How soon such air vehicles may realistically be available is perhaps best illustrated by the Pentagon's <<UAV Roadmap 2002>>, which pointed to combat drones being introduced in the ordnance delivery Sead role (alongside the EA-6B) between 2005 and 2010. Their introduction into strike role (AV-8B and F-117A) is expected to follow from the 2010 to 2015 timeframe, in the integrated strike/Sead role (EA-6B and F-16) in 2015 to 2020, the counter-air mission (F-14, F-15, F-16) sometime in 2020 to 2025, and the integrated strike/Sead/ counter-air mission (F/A-18, F/A-22) between 2025 and 2030.

It currently appears that there will be some slippage in the first (Sead) category under J-Ucas (Joint Unmanned Combat Air Systems), which is expected to provide the US Air Force and US Navy with several programme options only in a FY2007 to 2009 timeframe. For the US Army, subject to satisfactory review at the end of FY2009, the Ucar (Unmanned Combat Armed Rotorcraft) is expected to enter service in 2015.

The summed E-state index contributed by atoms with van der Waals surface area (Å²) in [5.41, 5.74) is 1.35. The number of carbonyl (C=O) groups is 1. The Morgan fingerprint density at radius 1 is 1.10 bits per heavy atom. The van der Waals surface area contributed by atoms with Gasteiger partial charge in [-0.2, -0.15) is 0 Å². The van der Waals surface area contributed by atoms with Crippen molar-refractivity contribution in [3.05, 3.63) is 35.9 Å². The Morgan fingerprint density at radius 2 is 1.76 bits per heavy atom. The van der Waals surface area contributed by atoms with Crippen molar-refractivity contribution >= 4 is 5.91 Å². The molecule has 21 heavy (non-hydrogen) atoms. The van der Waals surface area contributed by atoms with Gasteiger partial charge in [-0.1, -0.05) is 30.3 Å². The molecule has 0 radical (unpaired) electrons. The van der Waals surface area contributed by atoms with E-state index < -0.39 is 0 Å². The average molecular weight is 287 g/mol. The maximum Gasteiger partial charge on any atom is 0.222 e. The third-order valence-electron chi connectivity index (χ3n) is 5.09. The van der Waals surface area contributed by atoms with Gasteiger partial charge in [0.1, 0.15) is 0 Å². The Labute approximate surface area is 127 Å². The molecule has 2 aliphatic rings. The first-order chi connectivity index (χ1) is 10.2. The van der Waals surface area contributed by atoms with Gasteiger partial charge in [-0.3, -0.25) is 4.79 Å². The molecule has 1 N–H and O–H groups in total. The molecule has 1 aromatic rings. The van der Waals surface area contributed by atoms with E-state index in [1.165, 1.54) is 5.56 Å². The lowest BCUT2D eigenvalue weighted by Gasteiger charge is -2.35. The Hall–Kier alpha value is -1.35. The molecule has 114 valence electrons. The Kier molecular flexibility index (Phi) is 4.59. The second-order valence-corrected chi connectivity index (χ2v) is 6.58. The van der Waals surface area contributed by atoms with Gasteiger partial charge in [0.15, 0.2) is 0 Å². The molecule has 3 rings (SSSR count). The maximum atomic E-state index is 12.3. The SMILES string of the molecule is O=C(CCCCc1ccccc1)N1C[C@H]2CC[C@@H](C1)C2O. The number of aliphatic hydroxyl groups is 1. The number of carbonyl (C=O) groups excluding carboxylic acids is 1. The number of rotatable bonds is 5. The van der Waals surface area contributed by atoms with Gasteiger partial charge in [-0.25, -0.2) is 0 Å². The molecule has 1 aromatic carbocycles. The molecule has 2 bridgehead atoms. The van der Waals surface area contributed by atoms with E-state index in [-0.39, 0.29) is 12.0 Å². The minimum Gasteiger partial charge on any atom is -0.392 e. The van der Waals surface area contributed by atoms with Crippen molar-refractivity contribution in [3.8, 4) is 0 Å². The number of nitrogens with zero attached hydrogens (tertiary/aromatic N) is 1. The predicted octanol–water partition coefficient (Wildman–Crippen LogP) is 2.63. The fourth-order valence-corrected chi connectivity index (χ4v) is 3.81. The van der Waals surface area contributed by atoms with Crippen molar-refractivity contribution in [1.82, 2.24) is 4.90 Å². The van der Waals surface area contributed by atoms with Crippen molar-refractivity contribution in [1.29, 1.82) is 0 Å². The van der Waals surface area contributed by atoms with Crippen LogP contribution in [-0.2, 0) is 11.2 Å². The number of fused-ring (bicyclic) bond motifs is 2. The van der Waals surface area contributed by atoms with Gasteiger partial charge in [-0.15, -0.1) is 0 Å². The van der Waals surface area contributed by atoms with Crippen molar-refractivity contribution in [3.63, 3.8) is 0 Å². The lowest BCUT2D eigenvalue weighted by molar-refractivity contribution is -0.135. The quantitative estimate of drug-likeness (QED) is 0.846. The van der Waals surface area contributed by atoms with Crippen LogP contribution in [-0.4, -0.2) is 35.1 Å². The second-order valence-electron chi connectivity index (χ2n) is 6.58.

It has become standard practice for the US services to use battle labs to develop Conops for emerging systems that have the potential to transform warfare. The idea of battle labs originated with the US Army in 1992, when six were opened. For example, the Advanced Aviation Technology Directorate is converting an AH-1F into an optionally-piloted Unmanned Combat Airborne Demonstrator (Ucad). Likewise, the Air Maneuver Battle Lab is developing combined UAV/helicopter tactics, using a fleet of 30 BAI Aerosystems BQM-147 Exdrones (out of more than 500 built), while the Dismounted Maneuver Battle Lab is evaluating micro air vehicles in urban warfare scenarios.

The other US services followed the Army's lead, the US Air Force establishing its UAV Battle lab in 1997, while the Marine Corps Warfighting Lab was created in 1995, and the Naval Strike and Air Warfare Center has been working since 1998 on integrating UAVs with carrier air wing operations.

It seems likely that Conops for combat drones will be established by such battle labs only when they have full-scale, properly-equipped vehicles to evaluate. In the meantime, limited trials are proceeding with much smaller drones. A little-known project in this category is the tube-launched 363 kg SAIC Lewk (Loitering Electronic Warfare Killer), which this year is scheduled to demonstrate limited radar jamming and lethal/non-lethal munitions delivery for the Sead mission.